– Vikki
    Commented Apr 18, 2020 at 20:01

If you are asking the mechanics of the orbit, then only a polar orbit will ever pass directly over the poles. Think of the orbit as a circle like a hula hoop around a basketball (the ISS's orbit would be very close to the ball). You can tilt the hoop any way you want, but it will only pass over the poles if you stand it on end.

If the Earth did not rotate, the ISS would appear to travel the same path over the surface of the Earth each orbit, but as the Earth rotates the ISS's orbit falls over different parts of the Earth:

                     The lighter blue area is where the Space Station can be seen from the ground. Image: NASA

If it's orbit were at geostationary distance (might be a little different if not over the equator) but inclined to the equator at the same angle, it would appear to follow a longitudinal line on the Earth's surface from 51.65 degrees north to 51.65 degrees south and back each day.

  • $\begingroup$ Regarding the last paragraph, if it orbited at inclined geosynchronous orbit, then its ground track would be an analemma, i.e. a figure 8 pattern once per sidereal period. $\endgroup$
    – TildalWave
    Commented Jul 11, 2015 at 5:33

The orbit if the ISS stays within the envelope of the lower Van Allen belt. If the inclination were greater, above 52°, the radiation exposure of the crew would be elevated severely, to the point where the health risk would be unacceptable. As is, the exposure is four times that permitted of nuclear plant workers. If the orbit were higher or the inclination greater, the crew would only be able to stay aboard the station for a few days before the radiation exposure would force their return to the surface.


The greatest exposure of radiation to the crew of the station in the current orbit is from South Atlantic Anomaly and EVA. The SAA is only a light concentration of protons at the current orbit, a mere grazing of the belt compared to the full density of the protons in the lower belt. And the station/proton collisions generate a small amount of hull penetrating gamma radiation on three to four orbits a day, with varying intensity. To venture into the full density of the lower Van Allen belt thirty two times a day (twice an orbit) would bring at least a fifty fold exposure, if not several hundred to thousands of times the exposure, depending on the time spent in the belt each orbit. It is a very serious constraint on any manned orbit path.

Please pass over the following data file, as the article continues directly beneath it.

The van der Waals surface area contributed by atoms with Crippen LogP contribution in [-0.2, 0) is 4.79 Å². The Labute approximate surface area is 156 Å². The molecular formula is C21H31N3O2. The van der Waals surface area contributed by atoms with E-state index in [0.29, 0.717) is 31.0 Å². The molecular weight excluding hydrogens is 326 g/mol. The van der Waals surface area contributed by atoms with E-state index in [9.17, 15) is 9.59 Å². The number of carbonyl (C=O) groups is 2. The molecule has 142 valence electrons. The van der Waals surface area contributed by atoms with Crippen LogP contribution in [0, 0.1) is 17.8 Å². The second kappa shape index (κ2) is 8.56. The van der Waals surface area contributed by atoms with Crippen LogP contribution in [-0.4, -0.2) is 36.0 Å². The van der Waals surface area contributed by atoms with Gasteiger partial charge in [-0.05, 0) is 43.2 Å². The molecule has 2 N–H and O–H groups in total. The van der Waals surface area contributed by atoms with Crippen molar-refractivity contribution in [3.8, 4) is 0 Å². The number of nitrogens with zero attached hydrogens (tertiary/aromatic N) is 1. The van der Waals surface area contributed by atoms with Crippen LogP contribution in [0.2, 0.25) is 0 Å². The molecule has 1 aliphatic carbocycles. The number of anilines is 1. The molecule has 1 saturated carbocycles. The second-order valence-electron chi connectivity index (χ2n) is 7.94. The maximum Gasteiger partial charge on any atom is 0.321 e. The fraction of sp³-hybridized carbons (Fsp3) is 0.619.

Traveling once through the Van Allen to higher orbit or escape velocity is not nearly as hazardous as facing it thirty two times a day. It is however a concern, and manned craft leaving low earth orbit is something that is no longer done without sufficient reason. The ISS covers the maximum range of space that is considered an acceptable radiation risk.

  • $\begingroup$ How did the Apollo guys survive? $\endgroup$ Commented Feb 18, 2016 at 14:19
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    $\begingroup$ I believe this is an very secondary contributor to the choice of orbit, and TidalWave's answer about inclination is the main factor. The original US "Space Station Freedom" would have been in the max efficient (for KSC) 28.6 orbital inclination. When Russia was joined to the program it was a real struggle to get STS to that high of an inclination with a useful payload. Many changes were made including a major redesign of the ET to use aluminum-lithium. Higher inclinations would have been impractical to the point of impossible. $\endgroup$ Commented Feb 18, 2016 at 19:37